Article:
Now, be honest. Did you shudder when you read those words? You may not have a schedule that you follow, but I think if you examine your days closely you'll see that you do have a routine. You wake up around the same time, eat your meals around the same time, and go to bed around the same time each day. Those of you who work outside of the home take breaks, usually at the same time each day.
Routine is comforting. There is security in knowing when things are going to happen. Babies need the routine of sleep and awake times during the day in order to sleep at night. Toddlers and preschoolers who attend day care are much calmer when they know what to expect during the day. (If you have doubts, try this experiment: For one week, give your youngster no warning before switching activities. When it's time to eat, or go somewhere, say "let's go now." Then, for the second week, give your youngster a five minute warning before switching activities. Five minutes before you are ready to eat, or go somewhere, say "we'll be eating in five minutes" or "time to clean up so we can leave in five minutes to go shopping." Take notes and see which week is smoother.)
Before I began homeschooling I babysat for two children in my home during the week. I had all sorts of ideas for activities to do with the children (I had a toddler and a preschooler of my own at the time.) Some days we had so much fun that lunch would be late and naps would be pushed back later as well. After awhile, I noticed a pattern. Even though these kids couldn't tell time, they would get very cranky and out of control if lunch and naps were late! On some days I was so frazzled that I'd be in tears when my husband came home. My husband suggested that I create a schedule, like the day care centers use. A certain time for art, a certain time for music, a certain time for snack, etc. At first I balked. I didn't need a schedule. I wanted to be spontaneous. Then I realized that with a schedule I could be spontaneous and yet stay in control of the activities.
So, I created a routine. After breakfast we had free time for about half an hour. Then I'd bring out crayons, or Play-Doh, or some other form of craft activity. After half an hour or so they would have more free time while I cleaned up. We'd then have some exercise time, followed by lunch and naps. As they woke up, I'd read stories to them or they would look at books quietly. When everyone was up, we'd have snack and then some music activities until their parents arrived. Although I now had a routine, I didn't have a set schedule. I could still take time to make phone calls while the children played. I could vary the craft activity, or the music activity, or the exercise time. Things started to go more smoothly after that.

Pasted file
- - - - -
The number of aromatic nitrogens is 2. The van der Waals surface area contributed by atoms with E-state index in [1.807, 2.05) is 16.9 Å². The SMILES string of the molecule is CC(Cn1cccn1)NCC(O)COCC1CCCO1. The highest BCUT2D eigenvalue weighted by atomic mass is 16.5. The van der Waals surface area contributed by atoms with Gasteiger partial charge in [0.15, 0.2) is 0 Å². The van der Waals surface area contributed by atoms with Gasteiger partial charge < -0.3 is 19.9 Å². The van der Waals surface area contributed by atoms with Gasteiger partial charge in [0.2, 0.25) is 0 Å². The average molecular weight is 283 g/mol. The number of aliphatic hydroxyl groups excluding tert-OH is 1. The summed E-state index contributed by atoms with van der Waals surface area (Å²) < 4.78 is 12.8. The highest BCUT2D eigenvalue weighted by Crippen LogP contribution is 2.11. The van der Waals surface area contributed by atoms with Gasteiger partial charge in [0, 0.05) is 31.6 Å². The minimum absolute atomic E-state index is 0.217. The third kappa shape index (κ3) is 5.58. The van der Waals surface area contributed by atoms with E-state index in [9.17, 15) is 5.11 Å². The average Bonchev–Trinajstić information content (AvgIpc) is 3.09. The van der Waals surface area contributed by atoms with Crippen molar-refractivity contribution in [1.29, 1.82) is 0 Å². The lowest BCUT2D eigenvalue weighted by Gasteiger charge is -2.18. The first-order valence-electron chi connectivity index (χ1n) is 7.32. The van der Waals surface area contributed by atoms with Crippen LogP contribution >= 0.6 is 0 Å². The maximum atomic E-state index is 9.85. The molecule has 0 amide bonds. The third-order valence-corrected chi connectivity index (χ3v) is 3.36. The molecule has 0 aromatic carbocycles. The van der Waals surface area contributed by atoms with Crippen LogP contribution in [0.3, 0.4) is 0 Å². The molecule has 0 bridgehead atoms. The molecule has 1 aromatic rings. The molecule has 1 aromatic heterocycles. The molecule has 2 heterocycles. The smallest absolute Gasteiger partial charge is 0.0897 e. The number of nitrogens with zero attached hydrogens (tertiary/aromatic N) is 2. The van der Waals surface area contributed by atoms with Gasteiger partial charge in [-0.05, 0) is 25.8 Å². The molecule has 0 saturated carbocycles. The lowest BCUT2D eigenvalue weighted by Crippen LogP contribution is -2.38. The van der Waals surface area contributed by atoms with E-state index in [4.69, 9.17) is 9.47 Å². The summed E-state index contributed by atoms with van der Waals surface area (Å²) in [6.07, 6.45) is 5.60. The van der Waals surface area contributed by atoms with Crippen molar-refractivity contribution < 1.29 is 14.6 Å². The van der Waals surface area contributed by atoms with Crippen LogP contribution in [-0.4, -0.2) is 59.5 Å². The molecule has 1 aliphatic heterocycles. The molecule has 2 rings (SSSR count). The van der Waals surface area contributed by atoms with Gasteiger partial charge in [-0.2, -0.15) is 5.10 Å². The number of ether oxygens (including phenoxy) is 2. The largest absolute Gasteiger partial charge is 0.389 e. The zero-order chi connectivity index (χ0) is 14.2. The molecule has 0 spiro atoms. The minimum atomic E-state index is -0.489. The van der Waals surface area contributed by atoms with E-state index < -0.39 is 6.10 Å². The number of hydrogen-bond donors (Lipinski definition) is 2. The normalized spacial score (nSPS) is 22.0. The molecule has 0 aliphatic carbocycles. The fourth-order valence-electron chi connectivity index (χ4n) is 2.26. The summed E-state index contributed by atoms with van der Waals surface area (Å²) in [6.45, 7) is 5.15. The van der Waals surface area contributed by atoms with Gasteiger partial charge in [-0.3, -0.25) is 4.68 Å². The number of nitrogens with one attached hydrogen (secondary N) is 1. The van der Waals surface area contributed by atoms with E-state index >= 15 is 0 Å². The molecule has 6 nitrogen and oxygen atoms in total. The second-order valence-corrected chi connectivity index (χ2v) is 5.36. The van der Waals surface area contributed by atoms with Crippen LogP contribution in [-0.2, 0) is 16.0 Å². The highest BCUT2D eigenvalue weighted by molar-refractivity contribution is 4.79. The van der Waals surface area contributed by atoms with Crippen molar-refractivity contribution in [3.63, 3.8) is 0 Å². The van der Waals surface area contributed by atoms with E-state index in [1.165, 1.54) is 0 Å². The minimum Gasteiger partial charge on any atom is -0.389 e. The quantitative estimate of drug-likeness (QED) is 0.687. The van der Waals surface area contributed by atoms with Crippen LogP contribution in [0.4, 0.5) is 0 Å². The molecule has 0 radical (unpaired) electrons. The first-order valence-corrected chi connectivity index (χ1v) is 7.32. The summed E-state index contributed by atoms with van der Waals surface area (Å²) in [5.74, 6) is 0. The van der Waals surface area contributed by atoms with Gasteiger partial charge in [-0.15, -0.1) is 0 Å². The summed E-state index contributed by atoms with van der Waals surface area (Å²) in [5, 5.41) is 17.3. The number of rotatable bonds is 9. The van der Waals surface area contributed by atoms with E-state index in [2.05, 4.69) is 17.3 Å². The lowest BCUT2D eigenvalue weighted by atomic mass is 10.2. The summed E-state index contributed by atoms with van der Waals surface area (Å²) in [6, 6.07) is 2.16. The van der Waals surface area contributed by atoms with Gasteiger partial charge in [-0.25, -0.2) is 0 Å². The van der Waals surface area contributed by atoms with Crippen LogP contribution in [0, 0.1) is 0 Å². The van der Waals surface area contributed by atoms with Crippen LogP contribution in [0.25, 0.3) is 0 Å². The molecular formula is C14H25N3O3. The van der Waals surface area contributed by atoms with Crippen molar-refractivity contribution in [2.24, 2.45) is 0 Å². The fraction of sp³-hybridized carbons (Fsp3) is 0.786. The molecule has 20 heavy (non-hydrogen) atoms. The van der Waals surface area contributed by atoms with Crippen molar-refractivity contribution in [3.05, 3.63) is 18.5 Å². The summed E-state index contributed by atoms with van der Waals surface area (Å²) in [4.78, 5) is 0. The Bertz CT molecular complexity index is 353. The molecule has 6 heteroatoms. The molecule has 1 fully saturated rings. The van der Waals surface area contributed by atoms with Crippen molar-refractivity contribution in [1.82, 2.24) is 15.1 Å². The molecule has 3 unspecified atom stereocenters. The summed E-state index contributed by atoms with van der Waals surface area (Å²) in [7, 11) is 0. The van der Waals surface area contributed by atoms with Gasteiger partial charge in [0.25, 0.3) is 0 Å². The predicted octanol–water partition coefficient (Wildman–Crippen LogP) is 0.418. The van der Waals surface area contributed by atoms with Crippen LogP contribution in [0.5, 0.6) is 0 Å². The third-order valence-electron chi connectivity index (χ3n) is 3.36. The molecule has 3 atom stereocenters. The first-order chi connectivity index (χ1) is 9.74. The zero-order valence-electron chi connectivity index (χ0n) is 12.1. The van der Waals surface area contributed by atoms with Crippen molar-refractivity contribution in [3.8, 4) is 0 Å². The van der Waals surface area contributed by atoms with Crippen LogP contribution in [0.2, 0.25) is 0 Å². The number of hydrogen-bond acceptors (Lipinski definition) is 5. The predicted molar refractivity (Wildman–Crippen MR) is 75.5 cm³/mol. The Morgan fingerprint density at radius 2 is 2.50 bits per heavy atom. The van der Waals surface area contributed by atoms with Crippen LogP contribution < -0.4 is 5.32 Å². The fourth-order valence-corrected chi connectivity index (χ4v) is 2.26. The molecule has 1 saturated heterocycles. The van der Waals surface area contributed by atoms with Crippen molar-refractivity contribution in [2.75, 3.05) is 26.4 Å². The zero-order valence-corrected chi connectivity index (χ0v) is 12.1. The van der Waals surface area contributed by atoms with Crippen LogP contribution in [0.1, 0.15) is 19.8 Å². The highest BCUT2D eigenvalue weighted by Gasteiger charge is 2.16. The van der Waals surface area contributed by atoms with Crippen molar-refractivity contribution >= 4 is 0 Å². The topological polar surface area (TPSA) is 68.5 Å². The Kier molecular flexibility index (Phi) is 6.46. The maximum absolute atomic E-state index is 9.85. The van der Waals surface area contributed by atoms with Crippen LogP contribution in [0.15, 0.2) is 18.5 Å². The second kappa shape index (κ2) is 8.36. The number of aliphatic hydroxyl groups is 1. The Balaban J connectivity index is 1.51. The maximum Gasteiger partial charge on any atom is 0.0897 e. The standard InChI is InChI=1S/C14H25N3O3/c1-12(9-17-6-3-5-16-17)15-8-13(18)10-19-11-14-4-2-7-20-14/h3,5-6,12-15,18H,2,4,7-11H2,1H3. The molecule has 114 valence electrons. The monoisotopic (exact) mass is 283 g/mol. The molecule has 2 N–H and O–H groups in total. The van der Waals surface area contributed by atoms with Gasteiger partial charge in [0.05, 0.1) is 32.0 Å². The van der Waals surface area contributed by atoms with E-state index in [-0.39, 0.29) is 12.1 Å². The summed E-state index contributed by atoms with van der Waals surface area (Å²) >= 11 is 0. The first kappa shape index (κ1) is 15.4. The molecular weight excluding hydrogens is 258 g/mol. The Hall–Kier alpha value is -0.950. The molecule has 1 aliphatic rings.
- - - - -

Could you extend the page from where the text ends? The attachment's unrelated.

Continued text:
When I began homeschooling, I altered my routine only slightly. I would set aside time for school and let the children decide which order to do the subjects. I quickly noticed that this freedom to choose was too much for the children and nothing was getting accomplished. I then tried various lesson planners and daily planners to assist me in creating a new routine. They all seemed so perfect - until I put them into action. I've finally created my own system which works best for me and my family. Each year I adapt my routine to accommodate the changing needs of my family. Here are the three points I've found which can help everyone in their homeschooling home:
Create a schedule of when you'll have school. Many homeschoolers have formal academics four days a week and use the fifth day for "outside" activities and running errands. Use a yearly calendar to keep track of family vacations and holidays when you won't have school. Designate the beginning and the end of your academic year. Decide on the quitting time for your school day. This is more for your benefit (you can plan the rest of your day) but it will also give your children the responsibility of the work --whatever they don't finish during "school" hours gets finished later, on their own time.
Is there a weekly appointment you need to keep? Put this into your schedule first. Would you like to go to the library twice a month? Plan to do this on the same day you have your appointment since you'll already be out and about . Schedule the most important things first and everything else will fall into place. Once your schedule is full, start saying "no" to activities. If you feel the activity is important, drop something else in order to fit it in. Take time to use a rating scale. Divide your activities into categories, with each category having its items listed by priority. Daily time with God would be A1, your spouse A2, your children A3. Housework and school could fall into the B category. Community involvement, extended family and friends could be in the C category. By putting it on paper, you will be able to see where your priorities are and adjust your schedule accordingly.
If a deer suddenly runs past your window feel free to interrupt whatever you're studying to watch him. Watch him eat an apple off a tree. Watch how alert to danger he is. Talk about things that he may be afraid of, what he eats, where he lives. If your child shows an interest in something go ahead and learn about it. Being flexible is a great asset for homeschoolers. Flexibility keeps things fun and exciting.
All three of these points are key ingredients to assist you in reducing your "frazzled-ness." If you fail to plan, you will leave gaps in your child's education. If you fail to prioritize, you will have conflicts in your schedule and it will constantly need to be adjusted. If you fail to respond, you will miss out on some great teaching moments and school will become rigid and boring.
So, start a routine, but stay flexible!
Kelly Huckaby is a Christian/Wife/Mother living in Oklahoma with her husband and five homeschooled children. Visit her at http://www.unofficial.weaverpages.com/ for more homeschooling support.!